Greg Bishop: March 2009

March 2009

Greg BishopIntermediatism Is Bliss…

Fortean Intermediatism and Indeterminacy

by Greg Bishop

“I can conceive of nothing, in religion, science or philosophy, that is anything more than the proper thing to wear, for a while.”
– Charles Hoy Fort

When I first heard about the LOWFI project from Skylaire, I thought that the “I” stood for “indeterminist.” This was excellent news. FINALLY someone was going to enshrine the concept of indeterminacy in a formal organization.

When I found that the word was “intermediatist,” I must admit that I was stumped. An article by Charles Miller from Patrick Huyghe’s excellent Anomalist journal provides an answer:

an “intermediatist” is one who accepts that  the universe is in a perpetual state of metamorphosis, such that no extreme identity can stand for very long without evolving to another extreme. In the intermediate universe, there are no eternal truths; at best, what we accept as “fact” is actually an ongoing transition of fact-to-falsehood-to-fantasy-to-fact, ad infinitum.  In the intermediate universe, the most iron-clad scientific facts of yesterday may (and usually do) topple into the trash-bin of scientific naiveté, while the scientific heresies of today may (and usually do) evolve into the iron-clad science facts of tomorrow. The “intermediatist” observes this peculiar evolution and comments upon it.

..and I would add, believes in the process as a guiding principle.

In this way, the Intermediatist is really not much different from the Indeterminist. Both celebrate the quicksilver nature of humankind’s understanding of the world around it, and even humanity itself. A Fortean need only go forth in search of anomalies with this attitude for the maximum richness of information and enjoyment.

An author whom I admire told me one of the most important things to remember when looking at any issue is this: “In the process of translation, information is lost and gained.” He used the literal example of translation from one language to another, although it can be used for any instance of information transfer. The original message goes through the mind of the translator, picking up meanings, subtleties and cultural references, as well as the personality of the translator, including his or her psychological makeup.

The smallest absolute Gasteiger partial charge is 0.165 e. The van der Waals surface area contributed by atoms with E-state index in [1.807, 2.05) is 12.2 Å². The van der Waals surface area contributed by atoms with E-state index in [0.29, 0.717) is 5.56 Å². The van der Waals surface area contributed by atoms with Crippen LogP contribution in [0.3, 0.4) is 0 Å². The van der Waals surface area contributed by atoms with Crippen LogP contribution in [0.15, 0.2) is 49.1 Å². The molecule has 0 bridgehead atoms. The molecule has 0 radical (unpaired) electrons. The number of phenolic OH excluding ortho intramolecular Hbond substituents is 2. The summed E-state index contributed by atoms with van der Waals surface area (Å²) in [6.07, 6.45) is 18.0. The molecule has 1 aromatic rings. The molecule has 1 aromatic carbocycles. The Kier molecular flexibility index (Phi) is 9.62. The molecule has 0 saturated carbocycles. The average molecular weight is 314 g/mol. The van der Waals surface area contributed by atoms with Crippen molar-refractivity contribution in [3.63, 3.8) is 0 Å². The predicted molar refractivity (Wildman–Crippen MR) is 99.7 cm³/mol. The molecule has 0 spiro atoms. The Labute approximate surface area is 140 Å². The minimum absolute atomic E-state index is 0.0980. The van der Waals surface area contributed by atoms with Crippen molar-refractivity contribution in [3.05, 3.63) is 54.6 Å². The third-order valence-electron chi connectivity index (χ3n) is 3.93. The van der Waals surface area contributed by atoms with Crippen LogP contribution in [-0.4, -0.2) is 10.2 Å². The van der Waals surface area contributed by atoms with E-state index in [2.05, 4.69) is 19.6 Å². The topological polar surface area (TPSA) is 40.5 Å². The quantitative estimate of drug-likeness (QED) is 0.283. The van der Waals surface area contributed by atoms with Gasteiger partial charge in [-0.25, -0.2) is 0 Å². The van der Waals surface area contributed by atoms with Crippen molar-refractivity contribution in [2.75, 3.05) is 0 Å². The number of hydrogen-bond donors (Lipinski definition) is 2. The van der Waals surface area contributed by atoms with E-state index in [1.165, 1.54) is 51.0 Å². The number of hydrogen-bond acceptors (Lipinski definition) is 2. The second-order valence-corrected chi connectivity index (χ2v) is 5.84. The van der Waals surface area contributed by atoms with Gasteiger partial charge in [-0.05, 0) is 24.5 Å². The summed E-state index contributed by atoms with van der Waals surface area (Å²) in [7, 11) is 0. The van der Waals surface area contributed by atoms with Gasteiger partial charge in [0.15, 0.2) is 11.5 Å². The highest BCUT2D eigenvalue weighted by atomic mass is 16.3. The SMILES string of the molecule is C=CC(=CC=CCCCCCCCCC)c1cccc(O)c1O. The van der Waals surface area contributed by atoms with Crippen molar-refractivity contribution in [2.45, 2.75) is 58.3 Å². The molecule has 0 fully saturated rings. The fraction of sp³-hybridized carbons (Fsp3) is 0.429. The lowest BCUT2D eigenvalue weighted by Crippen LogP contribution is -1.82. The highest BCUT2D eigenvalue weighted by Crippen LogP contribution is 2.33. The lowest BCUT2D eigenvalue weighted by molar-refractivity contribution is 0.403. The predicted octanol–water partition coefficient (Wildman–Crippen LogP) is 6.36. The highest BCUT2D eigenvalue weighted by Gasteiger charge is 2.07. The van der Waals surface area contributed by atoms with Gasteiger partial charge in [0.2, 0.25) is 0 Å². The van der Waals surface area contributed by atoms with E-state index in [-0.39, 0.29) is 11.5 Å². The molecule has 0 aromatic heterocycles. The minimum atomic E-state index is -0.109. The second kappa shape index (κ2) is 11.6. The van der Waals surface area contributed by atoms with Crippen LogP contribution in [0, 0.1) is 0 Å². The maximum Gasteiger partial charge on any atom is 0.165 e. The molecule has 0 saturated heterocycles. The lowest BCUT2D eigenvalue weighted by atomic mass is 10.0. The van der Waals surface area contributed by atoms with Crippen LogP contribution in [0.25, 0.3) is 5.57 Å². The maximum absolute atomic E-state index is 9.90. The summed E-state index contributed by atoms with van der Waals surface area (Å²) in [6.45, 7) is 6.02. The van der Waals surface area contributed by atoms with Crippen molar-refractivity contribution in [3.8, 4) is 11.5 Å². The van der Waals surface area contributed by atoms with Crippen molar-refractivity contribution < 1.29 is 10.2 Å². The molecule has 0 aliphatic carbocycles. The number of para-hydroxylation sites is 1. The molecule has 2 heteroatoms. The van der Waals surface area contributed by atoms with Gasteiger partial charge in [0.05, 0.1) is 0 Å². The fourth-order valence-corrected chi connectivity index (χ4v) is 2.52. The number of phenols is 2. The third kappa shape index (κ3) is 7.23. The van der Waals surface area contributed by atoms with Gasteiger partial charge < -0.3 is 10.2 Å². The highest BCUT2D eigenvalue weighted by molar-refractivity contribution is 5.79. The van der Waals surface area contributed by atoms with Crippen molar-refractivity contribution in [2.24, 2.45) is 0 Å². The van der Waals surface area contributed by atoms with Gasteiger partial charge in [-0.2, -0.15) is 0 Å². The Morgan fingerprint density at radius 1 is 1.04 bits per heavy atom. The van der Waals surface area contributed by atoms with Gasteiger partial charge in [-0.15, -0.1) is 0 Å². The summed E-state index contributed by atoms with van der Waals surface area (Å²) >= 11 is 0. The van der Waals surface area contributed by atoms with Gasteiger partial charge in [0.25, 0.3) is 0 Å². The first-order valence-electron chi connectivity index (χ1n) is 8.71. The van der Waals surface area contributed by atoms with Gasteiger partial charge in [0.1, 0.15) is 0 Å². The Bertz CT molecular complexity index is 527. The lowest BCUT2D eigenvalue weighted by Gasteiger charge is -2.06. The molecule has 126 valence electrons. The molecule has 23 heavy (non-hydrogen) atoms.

Don’t make the mistake that this is a bad thing. Our instrument for perceiving and thinking about our existence is there for a reason. The richness of information contained in any description or opinion is “biased” for a reason, and something that a computerized, “literal” translation will always miss. Thoughts are never fully communicated from one consciousness from another, at least in the way that the originator intended. From this comes variety, new meanings and diversity.

We would do well to keep this in mind when investigating (or simply thinking about) everything from Bigfoot to flying saucers. The indeterminacy of the intermediatist should be ready to accept all interpretations, especially from witnesses’ first-hand testimony. “Objectivity” may be highly overrated, especially when dealing with things for which we have no fixed/ temporary explanation as yet, and may not in our lifetimes, but so what?




Speaking March 29: Dulce Underground Base Conference, Dulce, NM

Greg Bishop has been studying UFOs and the paranormal for most of his life. His first article on the subject was published in 1988. In his book ‘Project Beta: The Story of Paul Bennewitz, National Security, and the Creation of a Modern UFO Myth’ (2005 Simon & Schuster/ Pocket Books) he wrote about a government campaign of disinformation perpetrated against an unsuspecting U.S. citizen.

The no-man’s land between the extremes of wide-eyed belief and closed-minded debunkery  led to the birth of a magazine called The Excluded Middle which Greg co-founded in 1991. It was a journal of UFOs, conspiracy research, psychedelia and new science (now online at ). “Wake Up Down There!,” a collection of articles from the magazine, was published in 2000. His third book, “Weird California,” a portrait of strange and eerie history and places in the Golden State, was released by Sterling Publishers and Barnes & Noble in March of 2006.

Greg’s current writing can be seen daily at the blogsite ufomystic, which is co-hosted by noted paranormal author Nick Redfern. Greg’s writing has appeared in the L.A. Weekly, Fortean Times, UFO Magazine, Magical Blend, The Nose, Book Happy, and in the book-length anthologies Conspiracy And Cyberculture, Zen And The Art of Close Encounters, Kooks, and You Are Being Lied To. His article “Ethnic Weapons For Ethnic Cleansing” was rated at #13 of the most underreported stories of 2001 by the media watchdog group Project Censored.

For two years (until it was shut down by the FCC) Greg hosted The Hungry Ghost, a radio show of interviews and music airing on pirate FM station KBLT in Los Angeles. His current show, Radio Misterioso, can be heard on Sundays from 8-10 PM PST at Interviews with fringe-topic researchers and weird music are the usual fare. Podcasts and downloadable programs are available at



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